Words can be like bricks or stone. They can be used to build Westminster Abbey and Notre-Dame, or they can be used to sculpt la Sagrada Família. Even though my interest in any church will only ever be of the architectural variety, when I emerged from the subway on an obscenely hot day one September and was faced with Gaudi’s masterpiece, I was moved. I knew I was seeing something unique and that every little corner would give me something new to delight in.
And so a couple of years later I came across The Liar’s Dictionary by Eley Williams. I was excited to read it from the first page of the preface. Never mind the fact the writer teaches at my beloved alma mater – with the exception of Ali Smith, it had been a while since I’d read a ‘gaudiesque’ novel.
The title’s dictionary is the fictitious Swansby’s New Encyclopaedic Dictionary. Mallory, a young graduate, has been hired as an intern to digitise the book. She also has to answer daily calls threatening to bomb the office because the definition of ‘marriage’ is being changed from “union between man and woman” to between ‘persons’. When David, her well-intentioned but somewhat pedantic boss, reveals she will be hunting made-up words that somehow sneaked their way into the dictionary, her assignment becomes a hypnotising Herculean task. The culprit for the ghost words in question is from another century. 1899 Peter Winceworth is a shy lexicographer who after a traumatic event decides to insert words of his own invention into the dictionary as a small revenge against his colleagues and as a means to perhaps attain anonymous immortality in print.
Mallory and Winceworth spend a lot of time thinking about language and its possibilities and shortcomings. Winceworth is always finding that there are no adequate words to define a thought or a feeling, and making up his own is a form of self-assertiveness and a creative release. Although she possesses a vast vocabulary, Mallory struggles to define her sexuality and identity as a gay woman who is madly in love with Pip, her live-in girlfriend of five years. With time, Mallory’s frustration with the unknown author of the false entries transforms into empathy and even a sense of camaraderie – words fail her when they matter most. It’s fun to see words that Winceworth was thinking of cooking up pop up in Mallory’s chapters, and the reader gets further insight into Winceworth’s state of mind through words that are not revealed to us directly but that Mallory finds later. Thinking about words is like a game that they use to escape their dreary work lives. Mallory notes that “many of us choose to switch off parts of our character, all of our character, just to get through the day.” This game switches them back on, in their minds at least.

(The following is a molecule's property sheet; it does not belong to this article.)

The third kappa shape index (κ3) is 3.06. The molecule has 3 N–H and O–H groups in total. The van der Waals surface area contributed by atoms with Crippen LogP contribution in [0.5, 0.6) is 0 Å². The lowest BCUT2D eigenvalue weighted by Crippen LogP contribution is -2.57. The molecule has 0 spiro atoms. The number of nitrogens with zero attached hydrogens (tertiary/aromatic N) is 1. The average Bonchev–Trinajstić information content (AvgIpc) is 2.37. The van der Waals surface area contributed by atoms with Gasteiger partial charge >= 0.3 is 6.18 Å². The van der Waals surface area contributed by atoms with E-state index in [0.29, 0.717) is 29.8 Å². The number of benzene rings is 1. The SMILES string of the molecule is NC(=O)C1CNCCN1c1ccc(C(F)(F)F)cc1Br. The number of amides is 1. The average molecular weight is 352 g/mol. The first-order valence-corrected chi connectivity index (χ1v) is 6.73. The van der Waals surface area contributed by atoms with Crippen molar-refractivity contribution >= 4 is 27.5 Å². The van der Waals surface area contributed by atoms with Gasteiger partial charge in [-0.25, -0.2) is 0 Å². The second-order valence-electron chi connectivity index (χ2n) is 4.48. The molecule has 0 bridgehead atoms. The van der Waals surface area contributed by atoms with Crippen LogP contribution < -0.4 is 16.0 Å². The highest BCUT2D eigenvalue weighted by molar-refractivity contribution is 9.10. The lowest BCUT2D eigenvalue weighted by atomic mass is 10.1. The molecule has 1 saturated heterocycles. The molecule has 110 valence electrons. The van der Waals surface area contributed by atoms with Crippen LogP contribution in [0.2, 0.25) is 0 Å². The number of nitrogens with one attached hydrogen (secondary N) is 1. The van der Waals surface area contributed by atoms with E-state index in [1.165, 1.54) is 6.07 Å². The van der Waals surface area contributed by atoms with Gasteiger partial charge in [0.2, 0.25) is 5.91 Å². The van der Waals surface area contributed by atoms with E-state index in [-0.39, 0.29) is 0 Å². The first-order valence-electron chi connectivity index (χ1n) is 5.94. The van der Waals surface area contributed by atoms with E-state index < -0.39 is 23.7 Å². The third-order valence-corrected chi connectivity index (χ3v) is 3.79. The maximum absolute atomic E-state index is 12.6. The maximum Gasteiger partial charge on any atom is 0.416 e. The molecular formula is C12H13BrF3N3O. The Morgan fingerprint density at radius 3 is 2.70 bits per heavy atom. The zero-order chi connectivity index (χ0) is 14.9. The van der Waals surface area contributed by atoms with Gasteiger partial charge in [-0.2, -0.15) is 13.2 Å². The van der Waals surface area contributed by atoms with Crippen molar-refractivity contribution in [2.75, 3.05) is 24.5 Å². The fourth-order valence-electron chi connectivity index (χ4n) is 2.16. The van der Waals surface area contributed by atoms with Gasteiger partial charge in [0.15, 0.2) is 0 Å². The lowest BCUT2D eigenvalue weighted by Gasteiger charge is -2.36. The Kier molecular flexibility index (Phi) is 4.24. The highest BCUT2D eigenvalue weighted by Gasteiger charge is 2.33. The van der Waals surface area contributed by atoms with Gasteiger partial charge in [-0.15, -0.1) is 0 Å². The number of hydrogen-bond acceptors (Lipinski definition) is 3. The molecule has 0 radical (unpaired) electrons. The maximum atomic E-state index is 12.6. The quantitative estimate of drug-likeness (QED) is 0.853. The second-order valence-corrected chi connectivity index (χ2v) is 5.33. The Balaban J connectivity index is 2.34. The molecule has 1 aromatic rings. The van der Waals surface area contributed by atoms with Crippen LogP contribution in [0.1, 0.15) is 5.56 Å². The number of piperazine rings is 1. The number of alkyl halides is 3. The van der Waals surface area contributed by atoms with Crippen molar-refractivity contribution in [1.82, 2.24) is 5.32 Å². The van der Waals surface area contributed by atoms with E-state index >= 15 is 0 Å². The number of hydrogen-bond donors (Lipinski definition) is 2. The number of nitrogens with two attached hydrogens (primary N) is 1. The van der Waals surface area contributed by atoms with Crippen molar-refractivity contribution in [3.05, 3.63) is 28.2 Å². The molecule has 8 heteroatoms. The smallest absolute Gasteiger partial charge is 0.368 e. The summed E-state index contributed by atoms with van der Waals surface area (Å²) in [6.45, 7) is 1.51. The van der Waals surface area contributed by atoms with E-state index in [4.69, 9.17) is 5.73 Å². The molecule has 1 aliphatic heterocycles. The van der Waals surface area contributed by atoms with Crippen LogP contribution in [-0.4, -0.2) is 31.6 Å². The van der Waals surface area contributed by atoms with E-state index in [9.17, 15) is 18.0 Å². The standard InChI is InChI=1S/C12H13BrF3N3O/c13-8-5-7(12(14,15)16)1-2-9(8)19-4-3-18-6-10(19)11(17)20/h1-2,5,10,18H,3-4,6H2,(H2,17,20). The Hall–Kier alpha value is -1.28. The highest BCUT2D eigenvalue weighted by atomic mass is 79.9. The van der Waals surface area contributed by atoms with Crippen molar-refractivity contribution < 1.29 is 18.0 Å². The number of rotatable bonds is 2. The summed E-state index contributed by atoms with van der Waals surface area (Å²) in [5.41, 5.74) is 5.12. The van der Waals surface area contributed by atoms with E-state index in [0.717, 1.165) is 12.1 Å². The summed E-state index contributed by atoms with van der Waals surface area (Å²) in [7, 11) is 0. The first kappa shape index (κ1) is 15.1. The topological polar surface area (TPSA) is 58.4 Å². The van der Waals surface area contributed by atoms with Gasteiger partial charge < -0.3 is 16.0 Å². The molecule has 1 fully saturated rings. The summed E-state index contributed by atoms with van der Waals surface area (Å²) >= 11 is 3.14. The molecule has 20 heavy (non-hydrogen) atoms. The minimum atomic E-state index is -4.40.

The meditations on language make this book really special – Eley Williams conveys the FUN of words – are dictionaries boring and becoming obsolete, or can it be fascinating to get in a loop of etymology and ‘see alsos’? I don’t mind getting into etymology and reference loops, after all, as a non-native speaker, it’s not like I used to have much of a choice. The fear of selecting the wrong or inferior word (to say nothing of pronunciation and prepositions) is pretty much a natural state of being. But you learn to have fun with it. The English language is malleable (the versatility of the word ‘fuck’ alone could fill a book) and The Liar’s Dictionary radiates this from every page. If a word isn’t enough, find a better one. Mess around with it; think of its siblings, cousins, weird neighbours.
You don’t need to be a fan of language or dictionaries to enjoy this book – it’s playful and doesn’t take itself too seriously. The characters are eccentric and lovely. The dialogue is fearlessly faithful to every character and the plot and structure are seamless and subtle. For me the real genius and joy of this novel is the narrative voice. It’s the style; it’s the Gaudi; the Mina Loy. It’s the excitement you feel when you read Virginia Woolf, Ali Smith, Eley Williams.